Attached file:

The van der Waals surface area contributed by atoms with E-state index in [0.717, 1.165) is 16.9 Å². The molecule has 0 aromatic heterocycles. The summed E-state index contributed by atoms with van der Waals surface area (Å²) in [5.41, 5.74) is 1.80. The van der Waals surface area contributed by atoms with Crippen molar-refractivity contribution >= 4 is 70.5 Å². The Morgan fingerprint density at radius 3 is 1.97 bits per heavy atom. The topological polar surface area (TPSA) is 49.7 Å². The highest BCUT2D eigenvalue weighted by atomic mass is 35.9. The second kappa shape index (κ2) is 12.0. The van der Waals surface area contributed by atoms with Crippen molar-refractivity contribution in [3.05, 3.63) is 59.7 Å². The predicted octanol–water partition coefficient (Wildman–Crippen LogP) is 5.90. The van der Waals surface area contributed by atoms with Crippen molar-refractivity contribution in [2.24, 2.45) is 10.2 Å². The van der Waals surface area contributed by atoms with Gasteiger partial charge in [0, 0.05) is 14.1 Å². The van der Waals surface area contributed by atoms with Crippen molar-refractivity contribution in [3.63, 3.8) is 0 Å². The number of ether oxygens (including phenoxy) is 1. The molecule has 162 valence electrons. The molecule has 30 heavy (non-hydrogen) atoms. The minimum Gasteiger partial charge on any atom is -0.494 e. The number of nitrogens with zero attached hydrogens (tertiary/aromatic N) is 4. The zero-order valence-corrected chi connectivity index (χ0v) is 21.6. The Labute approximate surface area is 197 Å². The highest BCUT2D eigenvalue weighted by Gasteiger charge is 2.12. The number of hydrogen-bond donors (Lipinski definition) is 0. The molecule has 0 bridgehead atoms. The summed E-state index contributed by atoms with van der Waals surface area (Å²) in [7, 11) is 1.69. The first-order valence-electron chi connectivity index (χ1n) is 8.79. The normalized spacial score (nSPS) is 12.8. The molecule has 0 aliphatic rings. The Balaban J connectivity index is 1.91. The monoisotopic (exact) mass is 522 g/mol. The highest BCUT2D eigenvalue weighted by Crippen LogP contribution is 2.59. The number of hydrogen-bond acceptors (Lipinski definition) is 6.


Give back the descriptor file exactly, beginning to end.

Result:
The van der Waals surface area contributed by atoms with E-state index in [0.717, 1.165) is 16.9 Å². The molecule has 0 aromatic heterocycles. The summed E-state index contributed by atoms with van der Waals surface area (Å²) in [5.41, 5.74) is 1.80. The van der Waals surface area contributed by atoms with Crippen molar-refractivity contribution >= 4 is 70.5 Å². The Morgan fingerprint density at radius 3 is 1.97 bits per heavy atom. The topological polar surface area (TPSA) is 49.7 Å². The highest BCUT2D eigenvalue weighted by atomic mass is 35.9. The second kappa shape index (κ2) is 12.0. The van der Waals surface area contributed by atoms with Crippen molar-refractivity contribution in [3.05, 3.63) is 59.7 Å². The predicted octanol–water partition coefficient (Wildman–Crippen LogP) is 5.90. The van der Waals surface area contributed by atoms with Crippen molar-refractivity contribution in [2.24, 2.45) is 10.2 Å². The van der Waals surface area contributed by atoms with Gasteiger partial charge in [0, 0.05) is 14.1 Å². The van der Waals surface area contributed by atoms with Crippen molar-refractivity contribution in [3.63, 3.8) is 0 Å². The number of ether oxygens (including phenoxy) is 1. The molecule has 162 valence electrons. The molecule has 30 heavy (non-hydrogen) atoms. The minimum Gasteiger partial charge on any atom is -0.494 e. The number of nitrogens with zero attached hydrogens (tertiary/aromatic N) is 4. The zero-order valence-corrected chi connectivity index (χ0v) is 21.6. The Labute approximate surface area is 197 Å². The highest BCUT2D eigenvalue weighted by Gasteiger charge is 2.12. The number of hydrogen-bond donors (Lipinski definition) is 0. The molecule has 0 bridgehead atoms. The summed E-state index contributed by atoms with van der Waals surface area (Å²) in [7, 11) is 1.69. The first-order valence-electron chi connectivity index (χ1n) is 8.79. The normalized spacial score (nSPS) is 12.8. The molecule has 0 aliphatic rings. The Balaban J connectivity index is 1.91. The monoisotopic (exact) mass is 522 g/mol. The highest BCUT2D eigenvalue weighted by Crippen LogP contribution is 2.59. The number of hydrogen-bond acceptors (Lipinski definition) is 6.